AMERICAN CROWSLine drawing of the American Crow, Corvus ossifragus

Ron Johnson

Extension Wildlife Specialist

Dept. of Fisheries and Wildlife

University of Nebraska-Lincoln

Lincoln, NE 68583

For additional information Click Additional Crow Control Information



The American crow (Fig. 1) is one of America’s best-known birds. Males and females are outwardly alike. Their large size (17 to 21 inches [43 to 53 cm] long), completely coal-black plumage, and familiar “caw caw” sound make them easy to identify. They are fairly common in areas near people, and tales of their wit and intelligence have been noted in many stories.

Three other crows occur in the continental United States, the fish crow (Corvus ossifragus), the northwestern crow (Corvus caurinus), and the Mexican crow (Corvus imparatus). Fish crows are primarily inhabitants of the eastern and southeastern coastal United States, but their range extends into the eastern edges of Oklahoma and Texas. Fish crows are somewhat smaller than American crows, but in the field they appear much alike. They can be distinguished, however, by their calls — the fish crow call is a short, nasal “ca,” “car,” or “ca-ha.” Northwestern crows, as their name implies, occur in the northwest along the coastal strip from Washington to Alaska. They are most often seen foraging along beaches. Northwestern crows are smaller than American crows, but in Washington state these two species may hybridize. Mexican crows occur in south Texas (Brownsville area) primarily during fall and winter and are fairly small for crows. Their voice is a low froglike “gurr” or “croak” or, in some areas, a higher-pitched “creow.”

Ravens are similar to crows in appearance. Two species occur in the continental United States, the common or northern raven (Corvus corax) and Chihuahuan or white-necked raven (Corvus cryptoleucus). The common raven is found from the foothills of the Rockies westward, northward to Alaska and eastward across Canada and some northern U.S. states, and locally in the Appalachian mountains. Common ravens can be distinguished from crows by their larger size, call, wedge-shaped tail, and flight pattern that commonly includes soaring or gliding. In contrast, crows have a frequent steady wing-beat with little or no gliding.

Chihuahuan ravens occur in the Southwest, including portions of western Kansas, Colorado, Oklahoma, Texas, New Mexico, and Arizona and rarely in south-central Nebraska. This raven, which is smaller than the common raven and somewhat larger than the American crow, can be distinguished from the crow by its call, slightly wedge-shaped tail, and flight pattern that includes gliding. The white neck feathers, which account for its other name, are seldom visible in the field.


American crows are widely distributed over much of North America. They breed from Newfoundland and Manitoba southward to Florida and Texas, and throughout the West, except in the drier southwestern portions. During fall, crows in the northern parts of their range migrate southward and generally winter south of the Canada-US border.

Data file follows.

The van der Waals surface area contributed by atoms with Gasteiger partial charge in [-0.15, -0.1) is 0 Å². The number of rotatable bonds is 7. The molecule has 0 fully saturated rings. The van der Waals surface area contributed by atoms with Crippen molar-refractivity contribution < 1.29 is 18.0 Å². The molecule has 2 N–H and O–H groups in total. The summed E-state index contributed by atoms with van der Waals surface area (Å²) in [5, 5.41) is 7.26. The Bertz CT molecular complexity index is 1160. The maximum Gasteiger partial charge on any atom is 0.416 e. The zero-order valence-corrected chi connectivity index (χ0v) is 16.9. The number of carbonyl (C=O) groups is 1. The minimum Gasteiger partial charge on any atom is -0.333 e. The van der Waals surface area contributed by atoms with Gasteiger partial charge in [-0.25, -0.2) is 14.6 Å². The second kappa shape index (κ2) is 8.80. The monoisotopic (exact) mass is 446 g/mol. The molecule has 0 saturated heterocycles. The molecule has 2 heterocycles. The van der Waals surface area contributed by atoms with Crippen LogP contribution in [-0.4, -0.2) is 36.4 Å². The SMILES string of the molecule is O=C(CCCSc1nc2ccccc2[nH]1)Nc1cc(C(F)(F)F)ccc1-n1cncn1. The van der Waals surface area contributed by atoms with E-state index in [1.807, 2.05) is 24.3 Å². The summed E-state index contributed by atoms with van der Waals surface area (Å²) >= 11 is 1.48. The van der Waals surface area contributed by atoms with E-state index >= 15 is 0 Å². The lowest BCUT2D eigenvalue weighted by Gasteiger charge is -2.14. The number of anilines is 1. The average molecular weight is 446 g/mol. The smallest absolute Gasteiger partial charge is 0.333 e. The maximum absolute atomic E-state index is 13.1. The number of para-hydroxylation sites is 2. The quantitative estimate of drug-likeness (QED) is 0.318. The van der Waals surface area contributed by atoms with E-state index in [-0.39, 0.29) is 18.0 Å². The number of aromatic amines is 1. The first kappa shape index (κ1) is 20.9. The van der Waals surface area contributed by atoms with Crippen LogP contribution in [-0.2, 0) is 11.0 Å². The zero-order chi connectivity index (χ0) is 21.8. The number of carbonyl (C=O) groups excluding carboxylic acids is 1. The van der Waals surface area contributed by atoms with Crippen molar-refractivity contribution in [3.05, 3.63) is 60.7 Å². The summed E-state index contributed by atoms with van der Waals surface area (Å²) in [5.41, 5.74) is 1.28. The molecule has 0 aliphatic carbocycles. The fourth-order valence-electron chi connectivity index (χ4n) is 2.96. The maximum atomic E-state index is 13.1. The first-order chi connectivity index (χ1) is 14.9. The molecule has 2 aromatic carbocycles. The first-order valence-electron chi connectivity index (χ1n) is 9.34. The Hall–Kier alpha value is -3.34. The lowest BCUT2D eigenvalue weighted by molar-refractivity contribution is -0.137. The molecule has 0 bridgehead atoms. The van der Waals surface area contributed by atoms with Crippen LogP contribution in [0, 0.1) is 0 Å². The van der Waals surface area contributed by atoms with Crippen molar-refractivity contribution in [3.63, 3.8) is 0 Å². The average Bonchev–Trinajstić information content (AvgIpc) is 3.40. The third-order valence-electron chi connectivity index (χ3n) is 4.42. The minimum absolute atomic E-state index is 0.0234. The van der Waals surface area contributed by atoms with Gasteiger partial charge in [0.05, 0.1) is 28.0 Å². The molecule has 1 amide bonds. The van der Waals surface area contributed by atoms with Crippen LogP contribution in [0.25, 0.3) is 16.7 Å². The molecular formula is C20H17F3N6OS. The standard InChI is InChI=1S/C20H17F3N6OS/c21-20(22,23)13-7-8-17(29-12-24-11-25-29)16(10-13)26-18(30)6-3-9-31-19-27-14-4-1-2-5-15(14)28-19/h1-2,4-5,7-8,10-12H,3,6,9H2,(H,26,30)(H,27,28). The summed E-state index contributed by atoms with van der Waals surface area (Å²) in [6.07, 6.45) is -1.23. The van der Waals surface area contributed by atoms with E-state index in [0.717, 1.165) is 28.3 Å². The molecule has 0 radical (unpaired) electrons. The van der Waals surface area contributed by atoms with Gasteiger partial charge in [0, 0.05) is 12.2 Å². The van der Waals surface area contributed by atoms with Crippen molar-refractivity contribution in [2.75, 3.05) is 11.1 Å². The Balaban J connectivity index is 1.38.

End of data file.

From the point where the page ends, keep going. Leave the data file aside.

American crows do best in a mixture of open fields where food can be found and woodlots where there are trees for nesting and roosting. They commonly use woodlots, wooded areas along streams and rivers, farmlands, orchards, parks, and suburban areas. Winter roosting concentrations of crows occur in areas that have favorable roost sites and abundant food.

Food Habits

Crows are omnivorous, eating almost anything, and they readily adapt food habits to changing seasons and available food supply. They belong to a select group of birds that appear equally adept at live hunting, pirating, and scavenging. Studies show that crows consume over 600 different food items.

About one-third of the crow’s annual diet consists of animal matter, including grasshoppers, beetles, beetle larvae (white grubs, wireworms), caterpillars, spiders, millipedes, dead fish, frogs, salamanders, snakes, eggs and young of birds, and carrion such as traffic-killed animals. The remainder of the crow’s diet consists of vegetable or plant matter. Corn is the principal food item in this category, much of it obtained from fields after harvest. Crows also consume acorns, various wild and cultivated fruits, watermelon, wheat, sorghum, peanuts, pecans, garbage, and miscellaneous other items.

General Biology, Reproduction, and Behavior

Crows are among the most intelligent of birds. Experiments indicate that American crows can count to three or four, are good at solving puzzles, have good memories, employ a diverse and behaviorally complex range of vocalizations, and quickly learn to associate various noises and symbols with food. One report describes an American crow that dropped palm nuts (Washingtonia sp.) onto a residential street, then waited for passing automobiles to crack them. Crows are keen and wary birds. Consider the number of crows that scavenge along highways; how many have you seen hit by autos? Crows can mimic sounds made by other birds and animals and have been taught to mimic the human voice. The myth that splitting the tongue allows a crow to talk better, however, is not true and is needlessly cruel.